Donald Trump is, in his own considered opinion, “the most transparent president” in American history. It is in its way the most perfect encapsulation of his term of office, both in its sheer boldness and—coming from the actual first president in the last 50 years to refuse to release his tax returns—totally at variance with reality. The fact that Ron Johnson so enthusiastically agrees with such a statement is no doubt why so many people are eager to take a shot at a senator so apparently stupid.

Anyway, as with so much else in this administration, if there has been a presidential commitment to transparency, the memo has gotten lost along the way. Certainly, the Labor Department seems less interested in open government than in protecting those it has itself found in violation of the law. And Trump favorite Jay Clayton has been leading a one-man opacity crusade during these last frenetic few months of activity at the Securities and Exchange Commission—one which he has also been admirably able to marry with his other abiding principle during his time at its helm, laziness.

Many companies are providing a defense to the SEC ahead of the Wells notice by submitting a white paper, requesting a meeting with the enforcement division or both….

The SEC sent at least six Wells notices to public companies during its fiscal year ended Sept. 30, according to research firm Audit Analytics’ review of corporate disclosures. During the previous fiscal year, companies disclosed no notices at all.

In the three full fiscal years under Chairman Jay Clayton, between October 2017 and this past September, the SEC sent out an average of 4.7 letters to companies, based on corporate disclosures. In the preceding 16 years—from 2002 to 2017—Wells notices averaged about 14 a year, Audit Analytics data show.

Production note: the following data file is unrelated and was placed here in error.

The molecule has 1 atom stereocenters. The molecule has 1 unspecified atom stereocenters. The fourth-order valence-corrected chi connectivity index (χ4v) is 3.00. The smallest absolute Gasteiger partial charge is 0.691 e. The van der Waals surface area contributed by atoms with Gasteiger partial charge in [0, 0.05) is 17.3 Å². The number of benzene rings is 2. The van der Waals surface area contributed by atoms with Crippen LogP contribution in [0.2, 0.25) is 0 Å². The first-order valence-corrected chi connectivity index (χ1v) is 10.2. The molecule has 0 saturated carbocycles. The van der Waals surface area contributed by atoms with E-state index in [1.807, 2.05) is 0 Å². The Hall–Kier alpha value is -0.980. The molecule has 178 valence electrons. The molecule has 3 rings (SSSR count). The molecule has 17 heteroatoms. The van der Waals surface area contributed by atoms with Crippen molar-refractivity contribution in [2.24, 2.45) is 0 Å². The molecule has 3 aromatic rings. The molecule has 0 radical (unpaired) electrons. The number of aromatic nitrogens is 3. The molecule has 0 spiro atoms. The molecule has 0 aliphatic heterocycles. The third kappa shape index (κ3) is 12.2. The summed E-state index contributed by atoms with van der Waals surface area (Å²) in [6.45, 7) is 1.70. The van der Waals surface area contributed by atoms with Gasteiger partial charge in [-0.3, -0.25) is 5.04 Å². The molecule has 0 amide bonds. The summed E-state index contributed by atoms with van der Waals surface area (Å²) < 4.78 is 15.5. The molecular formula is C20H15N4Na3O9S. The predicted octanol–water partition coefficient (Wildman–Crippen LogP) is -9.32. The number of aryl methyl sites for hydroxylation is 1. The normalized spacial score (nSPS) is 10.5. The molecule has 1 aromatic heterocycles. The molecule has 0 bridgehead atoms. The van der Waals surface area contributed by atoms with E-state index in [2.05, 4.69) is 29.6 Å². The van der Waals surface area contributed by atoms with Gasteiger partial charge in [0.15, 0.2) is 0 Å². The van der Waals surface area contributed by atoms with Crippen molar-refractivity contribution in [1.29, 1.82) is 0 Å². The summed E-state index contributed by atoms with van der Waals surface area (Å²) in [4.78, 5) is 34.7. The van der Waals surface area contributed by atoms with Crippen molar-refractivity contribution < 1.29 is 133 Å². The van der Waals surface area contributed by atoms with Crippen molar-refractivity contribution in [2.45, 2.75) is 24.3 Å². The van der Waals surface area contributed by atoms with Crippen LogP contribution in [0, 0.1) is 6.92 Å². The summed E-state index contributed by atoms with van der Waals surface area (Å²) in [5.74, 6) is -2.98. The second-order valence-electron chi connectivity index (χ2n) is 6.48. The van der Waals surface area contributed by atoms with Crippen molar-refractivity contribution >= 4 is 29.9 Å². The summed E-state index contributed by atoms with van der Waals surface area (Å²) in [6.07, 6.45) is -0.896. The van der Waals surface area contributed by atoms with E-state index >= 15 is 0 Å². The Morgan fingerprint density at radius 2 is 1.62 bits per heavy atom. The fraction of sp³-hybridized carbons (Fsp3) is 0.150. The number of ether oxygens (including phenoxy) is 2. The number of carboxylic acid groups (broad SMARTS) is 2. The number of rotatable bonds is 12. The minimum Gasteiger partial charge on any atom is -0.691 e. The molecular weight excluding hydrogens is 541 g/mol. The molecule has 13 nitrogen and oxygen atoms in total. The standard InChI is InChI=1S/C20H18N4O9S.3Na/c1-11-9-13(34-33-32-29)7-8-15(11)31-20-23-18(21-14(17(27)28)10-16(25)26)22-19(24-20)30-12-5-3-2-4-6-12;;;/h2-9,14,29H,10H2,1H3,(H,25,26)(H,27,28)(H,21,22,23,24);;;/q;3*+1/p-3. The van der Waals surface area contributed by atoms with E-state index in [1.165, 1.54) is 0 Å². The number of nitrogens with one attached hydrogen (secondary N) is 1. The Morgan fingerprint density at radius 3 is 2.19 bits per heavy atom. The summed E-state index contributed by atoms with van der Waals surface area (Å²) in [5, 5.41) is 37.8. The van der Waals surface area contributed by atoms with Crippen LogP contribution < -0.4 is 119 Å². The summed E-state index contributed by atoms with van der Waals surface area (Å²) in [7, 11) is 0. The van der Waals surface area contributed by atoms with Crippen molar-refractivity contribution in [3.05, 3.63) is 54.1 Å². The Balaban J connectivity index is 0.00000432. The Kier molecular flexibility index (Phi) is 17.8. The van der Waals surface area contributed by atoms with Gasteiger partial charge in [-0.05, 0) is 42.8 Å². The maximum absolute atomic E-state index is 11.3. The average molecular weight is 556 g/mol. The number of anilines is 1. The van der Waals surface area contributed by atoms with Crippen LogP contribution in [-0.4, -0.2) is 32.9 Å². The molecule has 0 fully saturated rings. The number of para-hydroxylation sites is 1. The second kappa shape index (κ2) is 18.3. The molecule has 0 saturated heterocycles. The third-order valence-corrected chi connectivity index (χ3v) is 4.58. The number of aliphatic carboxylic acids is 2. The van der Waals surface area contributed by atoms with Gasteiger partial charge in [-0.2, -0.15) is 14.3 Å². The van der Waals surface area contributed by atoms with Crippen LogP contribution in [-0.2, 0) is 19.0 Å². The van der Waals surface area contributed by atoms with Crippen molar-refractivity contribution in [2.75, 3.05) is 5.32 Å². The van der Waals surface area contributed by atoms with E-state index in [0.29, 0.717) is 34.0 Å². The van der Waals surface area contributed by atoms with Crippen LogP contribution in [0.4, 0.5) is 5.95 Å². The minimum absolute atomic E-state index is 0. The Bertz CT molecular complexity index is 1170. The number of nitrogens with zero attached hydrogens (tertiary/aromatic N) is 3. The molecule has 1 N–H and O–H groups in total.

Well, speaking of memos unreceived, the folks steering that peerless ship of good governance and sound decision-making known as General Electric rather predictably failed to read this one.

“We strongly disagree with the recommendation under consideration by the SEC staff and will provide a response through the Wells notice process….”

SEC Provides Fewer Warnings of Potential Civil Action [WSJ]
Labor Department Curbs Announcements of Company Violations [NYT]

Related

(Getty Images)

Stale Hedge Fund Holdings Reports Saved From SEC’s Senseless Scalpel

Getting rid of most 13Fs proves too unpopular even for someone with nothing to lose like Jay Clayton.

(Getty Images)

Jay Clayton’s Homecoming Plans Hit A Snag

A prestigious job he’s not qualified for may not be in the cards, but hey: At least it’s incompetence and not corruption.

By Mariuszjbie (Own work) [GFDL or CC BY-SA 4.0-3.0-2.5-2.0-1.0], via Wikimedia Commons

The SEC Would Also Like To Know Why, How Kodak Shares Are Up 600%

What did CEO Jim Continenza know, when did he know it and what did he do with that knowledge?

Trump.Clayton

President Trump Probably Having Second Thoughts About SEC Pick

Turns out Jay Clayton's conflicts aren't that bad, which is a real disqualification for this administration.

(Getty Images)

People Have Opinions On SEC Hedge Fund Secrecy Plan

Well, one opinion, really, stated hundreds and hundreds of times.

(Getty Images)

Congress To Increase Fines SEC Won’t Be Able To Levy

Jeb Hensarling's making sure that his buddy Jay Clayton won't have much to do.